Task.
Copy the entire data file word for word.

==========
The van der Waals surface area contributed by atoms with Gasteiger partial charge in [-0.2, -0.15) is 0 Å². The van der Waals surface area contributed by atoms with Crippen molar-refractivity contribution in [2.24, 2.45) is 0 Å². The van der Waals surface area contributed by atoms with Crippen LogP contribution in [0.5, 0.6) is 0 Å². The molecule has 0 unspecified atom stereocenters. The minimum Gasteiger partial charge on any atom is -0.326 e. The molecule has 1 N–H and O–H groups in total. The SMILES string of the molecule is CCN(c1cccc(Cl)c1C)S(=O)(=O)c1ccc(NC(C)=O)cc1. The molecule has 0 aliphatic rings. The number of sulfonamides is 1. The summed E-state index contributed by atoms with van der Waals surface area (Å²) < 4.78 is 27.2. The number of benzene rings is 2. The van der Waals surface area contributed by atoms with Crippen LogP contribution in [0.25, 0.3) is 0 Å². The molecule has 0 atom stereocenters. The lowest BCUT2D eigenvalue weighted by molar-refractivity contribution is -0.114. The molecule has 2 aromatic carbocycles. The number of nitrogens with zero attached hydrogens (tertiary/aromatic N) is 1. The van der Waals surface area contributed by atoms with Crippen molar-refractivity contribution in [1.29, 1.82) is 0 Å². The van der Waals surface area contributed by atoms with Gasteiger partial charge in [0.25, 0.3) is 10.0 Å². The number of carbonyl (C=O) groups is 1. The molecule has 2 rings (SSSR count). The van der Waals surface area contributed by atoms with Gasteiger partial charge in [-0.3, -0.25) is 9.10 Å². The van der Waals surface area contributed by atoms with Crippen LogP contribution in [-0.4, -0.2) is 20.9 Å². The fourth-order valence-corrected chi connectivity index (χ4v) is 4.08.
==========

The van der Waals surface area contributed by atoms with Gasteiger partial charge in [-0.2, -0.15) is 0 Å². The van der Waals surface area contributed by atoms with Crippen molar-refractivity contribution in [2.24, 2.45) is 0 Å². The van der Waals surface area contributed by atoms with Crippen LogP contribution in [0.5, 0.6) is 0 Å². The molecule has 0 unspecified atom stereocenters. The minimum Gasteiger partial charge on any atom is -0.326 e. The molecule has 1 N–H and O–H groups in total. The SMILES string of the molecule is CCN(c1cccc(Cl)c1C)S(=O)(=O)c1ccc(NC(C)=O)cc1. The molecule has 0 aliphatic rings. The number of sulfonamides is 1. The summed E-state index contributed by atoms with van der Waals surface area (Å²) < 4.78 is 27.2. The number of benzene rings is 2. The van der Waals surface area contributed by atoms with Crippen LogP contribution in [0.25, 0.3) is 0 Å². The molecule has 0 atom stereocenters. The lowest BCUT2D eigenvalue weighted by molar-refractivity contribution is -0.114. The molecule has 2 aromatic carbocycles. The number of nitrogens with zero attached hydrogens (tertiary/aromatic N) is 1. The van der Waals surface area contributed by atoms with Crippen molar-refractivity contribution in [1.29, 1.82) is 0 Å². The van der Waals surface area contributed by atoms with Gasteiger partial charge in [0.25, 0.3) is 10.0 Å². The number of carbonyl (C=O) groups is 1. The molecule has 2 rings (SSSR count). The van der Waals surface area contributed by atoms with Gasteiger partial charge in [-0.3, -0.25) is 9.10 Å². The van der Waals surface area contributed by atoms with Crippen LogP contribution in [-0.4, -0.2) is 20.9 Å². The fourth-order valence-corrected chi connectivity index (χ4v) is 4.08.